One night, at BMP, someone was moaning “Why do we have to work so late?”

John Webster said “You do it so you can produce the best work, then you get famous and you get promoted.

Then you win awards and you get a bigger salary.

Then eventually you make enough money to buy a little cottage in the Dordogne.

Then one day you can retire there and, in the evening, you sit outside with a chunk of bread and a lump of cheese and sip a glass of wine as you watch the sun set.”

We all went quiet.

Then John said “Or you could just be born a French peasant and skip the other bit.”

It got a big laugh of course.

And it’s a good joke, but it’s not true.

Because, in reality, a peasant might have what we want, but he doesn’t want it.

He wants what we’ve got.

A house or flat in a big town: buses, trains, or taxis whenever you want

Pleasant working conditions: warm and dry in winter, cool in summer.

Plenty of shops just a short walk away.

When you’ve lived your whole life in town, the country seems like a dream.

But when you’ve lived you whole life in the country, the town seems a dream.

What you see depends on where you’re looking from.

A couple of years ago I was talking to a Brazilian creative director.

He was telling me about an English teacher he had at school in Sao Paulo.

She made his whole class laugh with a story about a letter she wrote back home when she first got to Brazil.

In England, in those days, bananas were quite rare and expensive.

She wrote home to say that, as the ship pulled into Brazil, she saw people walking around with entire branches of bananas on their backs.

She wrote home saying everyone in this country must be very rich, to be carrying entire branches of bananas on their backs.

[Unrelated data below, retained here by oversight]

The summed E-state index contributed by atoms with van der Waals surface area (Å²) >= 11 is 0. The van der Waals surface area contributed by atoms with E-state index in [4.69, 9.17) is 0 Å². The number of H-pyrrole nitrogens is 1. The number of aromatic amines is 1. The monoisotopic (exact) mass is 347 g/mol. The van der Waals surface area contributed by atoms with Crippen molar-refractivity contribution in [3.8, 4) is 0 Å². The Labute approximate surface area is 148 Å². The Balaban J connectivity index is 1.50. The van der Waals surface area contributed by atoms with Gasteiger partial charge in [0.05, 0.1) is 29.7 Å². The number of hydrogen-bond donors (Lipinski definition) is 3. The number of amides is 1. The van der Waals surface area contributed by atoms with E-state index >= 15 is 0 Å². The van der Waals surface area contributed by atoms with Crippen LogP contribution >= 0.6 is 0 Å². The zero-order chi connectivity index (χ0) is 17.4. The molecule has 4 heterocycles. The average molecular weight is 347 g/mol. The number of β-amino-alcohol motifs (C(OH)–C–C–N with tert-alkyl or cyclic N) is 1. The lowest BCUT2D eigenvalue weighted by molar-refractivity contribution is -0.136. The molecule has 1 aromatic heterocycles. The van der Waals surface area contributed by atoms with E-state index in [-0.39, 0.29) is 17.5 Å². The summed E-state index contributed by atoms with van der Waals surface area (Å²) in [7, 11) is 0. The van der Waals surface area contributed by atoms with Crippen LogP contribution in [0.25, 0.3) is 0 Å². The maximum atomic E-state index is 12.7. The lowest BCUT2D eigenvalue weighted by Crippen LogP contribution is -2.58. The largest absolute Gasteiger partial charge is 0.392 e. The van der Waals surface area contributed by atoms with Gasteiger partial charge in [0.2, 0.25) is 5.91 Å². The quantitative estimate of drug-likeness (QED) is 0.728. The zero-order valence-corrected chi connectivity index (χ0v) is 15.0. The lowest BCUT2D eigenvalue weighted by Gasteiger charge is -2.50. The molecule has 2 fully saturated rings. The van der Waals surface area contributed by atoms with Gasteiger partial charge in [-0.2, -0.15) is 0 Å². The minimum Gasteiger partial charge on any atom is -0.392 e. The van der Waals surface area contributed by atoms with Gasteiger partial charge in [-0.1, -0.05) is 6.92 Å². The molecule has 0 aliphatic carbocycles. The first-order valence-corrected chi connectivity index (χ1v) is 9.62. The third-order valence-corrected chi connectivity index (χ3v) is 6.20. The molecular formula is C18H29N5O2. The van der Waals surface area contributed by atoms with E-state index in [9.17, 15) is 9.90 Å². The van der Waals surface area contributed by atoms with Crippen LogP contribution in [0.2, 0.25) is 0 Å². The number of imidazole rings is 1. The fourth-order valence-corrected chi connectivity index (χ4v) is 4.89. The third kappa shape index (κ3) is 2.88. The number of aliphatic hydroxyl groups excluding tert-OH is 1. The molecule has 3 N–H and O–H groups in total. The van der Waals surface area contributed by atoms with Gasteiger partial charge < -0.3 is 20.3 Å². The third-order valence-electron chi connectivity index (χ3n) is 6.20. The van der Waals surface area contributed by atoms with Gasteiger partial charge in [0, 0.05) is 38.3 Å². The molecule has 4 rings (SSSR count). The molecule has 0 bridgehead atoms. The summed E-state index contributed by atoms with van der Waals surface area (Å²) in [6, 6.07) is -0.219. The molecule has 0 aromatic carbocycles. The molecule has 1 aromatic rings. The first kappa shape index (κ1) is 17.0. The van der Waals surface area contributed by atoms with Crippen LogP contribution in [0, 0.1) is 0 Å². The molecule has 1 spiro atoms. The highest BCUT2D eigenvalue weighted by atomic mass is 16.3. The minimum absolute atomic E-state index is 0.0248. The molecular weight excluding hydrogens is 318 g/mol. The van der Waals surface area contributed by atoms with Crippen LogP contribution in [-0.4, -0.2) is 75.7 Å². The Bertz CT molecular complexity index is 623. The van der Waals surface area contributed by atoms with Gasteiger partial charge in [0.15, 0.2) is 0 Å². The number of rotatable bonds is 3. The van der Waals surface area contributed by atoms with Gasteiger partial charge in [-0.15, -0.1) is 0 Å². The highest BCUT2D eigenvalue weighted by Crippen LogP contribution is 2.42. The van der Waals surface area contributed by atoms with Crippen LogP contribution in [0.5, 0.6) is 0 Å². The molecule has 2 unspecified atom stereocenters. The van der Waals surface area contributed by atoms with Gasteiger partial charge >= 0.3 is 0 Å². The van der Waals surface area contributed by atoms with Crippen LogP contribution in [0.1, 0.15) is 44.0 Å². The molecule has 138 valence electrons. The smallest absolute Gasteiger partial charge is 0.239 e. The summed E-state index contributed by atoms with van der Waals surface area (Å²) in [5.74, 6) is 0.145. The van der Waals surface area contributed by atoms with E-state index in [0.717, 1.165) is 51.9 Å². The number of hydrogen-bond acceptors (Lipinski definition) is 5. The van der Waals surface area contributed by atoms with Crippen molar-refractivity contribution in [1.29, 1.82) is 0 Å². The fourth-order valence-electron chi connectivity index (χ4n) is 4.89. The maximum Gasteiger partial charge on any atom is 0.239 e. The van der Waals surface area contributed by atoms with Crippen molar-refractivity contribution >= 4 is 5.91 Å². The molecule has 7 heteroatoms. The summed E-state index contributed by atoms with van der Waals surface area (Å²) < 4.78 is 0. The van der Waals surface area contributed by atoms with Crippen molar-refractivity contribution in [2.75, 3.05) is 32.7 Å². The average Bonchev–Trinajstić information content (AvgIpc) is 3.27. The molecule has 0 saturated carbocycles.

The creative director said his class laughed because in Brazil bananas grow everywhere.

Only poor people carry branches of them around on their backs.

This is how the same thing looks different down the opposite end of a telescope.

When I graduated from art school in New York, I worked on a freighter going down to South America.

At the port of Santos, Brazilian dockers started unloading the cargo.

They kept asking me if I had any machine-made shirts for sale.

In Brazil, in those days, everything was made by hand.

To have something machine-made was a sign of status, people would pay a premium for it.

It didn’t make sense to me because, where I came from, hand-made was a sign of status.

I heard Alison Moyet on Desert Island Discs the other day.

She said when she was young her parents made all their own food: pastry, cheese, bread, vegetables, livestock.

She grew up thinking only rich people ate food from tins.

The only time she saw tins was in adverts on TV, where middle class people ate that way, so she thought they must be more expensive.

Everything only looks the way it does because of where we’re looking at it from.

And we think the whole world sees everything the way we do.

The first step in knowledge is realising that we don’t know.

It used to be be the job of the planning department to educate us about that.


As Lao Tzu said “The wise man knows he doesn’t know, the fool doesn’t know he doesn’t know.’